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[ba-ohs-talk] Fwd: anybody else checked out Eclipse?

Interesting evaluation of Eclipse. Possible place for Eclipse in an OHS?    (01)

>From: Mark Wilcox <mark.wilcox@WEBCT.COM>
>I'm sure many of you have at least heard about the Eclipse project
>If you haven't, here's a quick summary:
>         Eclipse is an open-source editor environment written in Java and 
> sponsored
>by OTI, which is a subsidiary of IBM & who's been writing IDEs for a long
>         Eclipse is different than your earlier Java IDEs because it uses 
> a new
>windowing toolkit called SWT which is basically AWT done right. More to the
>point, it's a lot faster than Swing based environments (ie Forte) and can
>integrate with native document editors (for example call Word if you're on
>Windows). SWT, like AWT, has to be ported to each OS you want to run on.
>But it runs on Windows & it's also on Linux (though haven't tried it there).
>         Two other differences -- no GUI builder and is actually used in 
> commercial
>systems (as binary only implementations) by a number of companies (IBM
>/Visual Age, Rational and Qnx).
>What I like :
>         I should say that I normally don't like your average IDE, in 
> particular the
>Java ones. They've all been fairly slow and more designed for GUIs with no
>integration with any of the other tools that I normally use (ant, JUnit).
>         Before Eclipse I was both a Vi and JCreator user (well I still 
> use Vi, even
>on Windows, for some stuff ;). I flirted with Emacs' Java stuff, but it
>never took.
>         The overall work environment is a bit confusing but incredibly 
> flexible
>(considering I work for WebCT, I should be used to such a system ;).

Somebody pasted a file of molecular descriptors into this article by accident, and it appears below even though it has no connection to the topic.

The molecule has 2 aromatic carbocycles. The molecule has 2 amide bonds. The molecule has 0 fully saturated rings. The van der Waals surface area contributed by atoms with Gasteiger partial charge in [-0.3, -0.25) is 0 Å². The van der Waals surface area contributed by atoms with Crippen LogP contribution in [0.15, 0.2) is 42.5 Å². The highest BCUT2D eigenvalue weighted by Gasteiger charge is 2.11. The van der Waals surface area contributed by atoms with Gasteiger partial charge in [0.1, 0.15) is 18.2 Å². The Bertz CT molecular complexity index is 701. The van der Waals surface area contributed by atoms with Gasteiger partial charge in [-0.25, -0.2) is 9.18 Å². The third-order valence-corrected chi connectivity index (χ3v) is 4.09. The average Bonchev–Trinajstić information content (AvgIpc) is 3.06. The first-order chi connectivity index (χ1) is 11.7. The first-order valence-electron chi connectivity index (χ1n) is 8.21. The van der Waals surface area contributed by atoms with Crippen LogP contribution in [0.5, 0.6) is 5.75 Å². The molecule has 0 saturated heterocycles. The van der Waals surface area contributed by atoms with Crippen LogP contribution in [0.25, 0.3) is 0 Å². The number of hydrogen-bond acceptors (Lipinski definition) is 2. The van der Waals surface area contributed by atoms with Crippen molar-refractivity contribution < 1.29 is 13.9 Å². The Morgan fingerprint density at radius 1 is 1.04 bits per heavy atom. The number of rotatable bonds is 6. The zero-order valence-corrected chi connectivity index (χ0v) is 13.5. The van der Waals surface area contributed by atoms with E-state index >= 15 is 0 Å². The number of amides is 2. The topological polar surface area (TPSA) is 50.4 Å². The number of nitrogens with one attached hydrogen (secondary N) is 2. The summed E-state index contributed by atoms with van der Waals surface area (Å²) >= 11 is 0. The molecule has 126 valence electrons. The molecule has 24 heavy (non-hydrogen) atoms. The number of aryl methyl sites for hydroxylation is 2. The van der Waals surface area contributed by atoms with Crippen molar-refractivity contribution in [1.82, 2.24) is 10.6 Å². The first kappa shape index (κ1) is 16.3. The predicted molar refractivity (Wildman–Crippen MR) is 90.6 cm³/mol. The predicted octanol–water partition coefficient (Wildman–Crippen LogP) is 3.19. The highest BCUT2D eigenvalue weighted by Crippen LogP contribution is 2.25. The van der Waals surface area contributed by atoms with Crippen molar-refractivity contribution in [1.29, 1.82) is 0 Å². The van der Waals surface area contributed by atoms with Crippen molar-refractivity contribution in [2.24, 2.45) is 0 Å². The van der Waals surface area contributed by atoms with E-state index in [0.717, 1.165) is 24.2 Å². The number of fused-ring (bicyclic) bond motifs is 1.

>         However these elements really rocked my world:
>                 1 -- Great integration with CVS (we use CVS internally)-- 
> You can check
>out, compare files between local & remote, merge, commit/update all within
>Eclipse, the CVS repository treated just as if the files are local (well
>they are local, but you don't have to open any other box to do work with
>them). It uses simple icons to denote the files are from CVS and whether
>they are need of commitment & CVS version numbers
>                 2 -- Ant support -- You right click on your build file. 
> Choose run Ant. It
>then parses the build file, presenting you with all of your targets. You
>then click the order you want the targets to run (and you can pass command
>line variables to ant)
>                 3 -- Easy add try/catch -- I just discovered this. I'm 
> sure I'm not the
>only one who's had this happen to them -- You write some code, go to compile
>& find out you're missing a try/catch statement. Sure you can manually do
>this but it's a pain the rear, hell on formatting and worse -- you're
>tempted to do /catch Exception. In Eclipse - select the offensive code (with
>no try/catch) & right mouse click -- choose try/catch. It puts the try/catch
>in with catch containing the proper catch exceptions -- all you have to do
>is put in your handler code.
>                 4 -- Keeps track of compilation errors & warnings (again 
> with visual cues)
>                 5 -- JUnit support -- not sure what it contains, while I 
> use JUnit in
>WebCT, I use it from ant
>                 It also has other standard features like code completion, 
> AM/FM/CD Stereo
>and driver/passenger side airbags :).
>         What I don't like:
>                 Uses lots of memory (But then what I'm working on is very 
> large, I don't
>think it's that bad on more reasonable projects)
>                 A bit flaky at times (but then it's still in beta ;) & 
> it's a lot less
>flaky than any of the other java based IDEs
>         Would like to see Poseidon UML to integrate with it (supposedly 
> in the
>works) like it does with Forte. I'm not sure if UML is required before
>building, but I find it invaluable when trying to get a big picture of the
>project. I really like Together's ability to generate UML graphics with
>Javadoc, something I believe Poseidon does now with one of their plugins.
>While Poseidon isn't free (at least the version that has the plugins,
>community edition is free), it's still a lot cheaper than others.
>         Also would like to see a JSP editor built in (or a relatively cheap
>Basically Eclipse does what I want the IDE to do -- make my life easier
>without making me feel like an idiot or getting in my way (i.e. no wizards).
>Since I can't really do much work directly on the portal, thought I'd at
>least let you know from the front-lines on tools that can make your life
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>****************************    (02)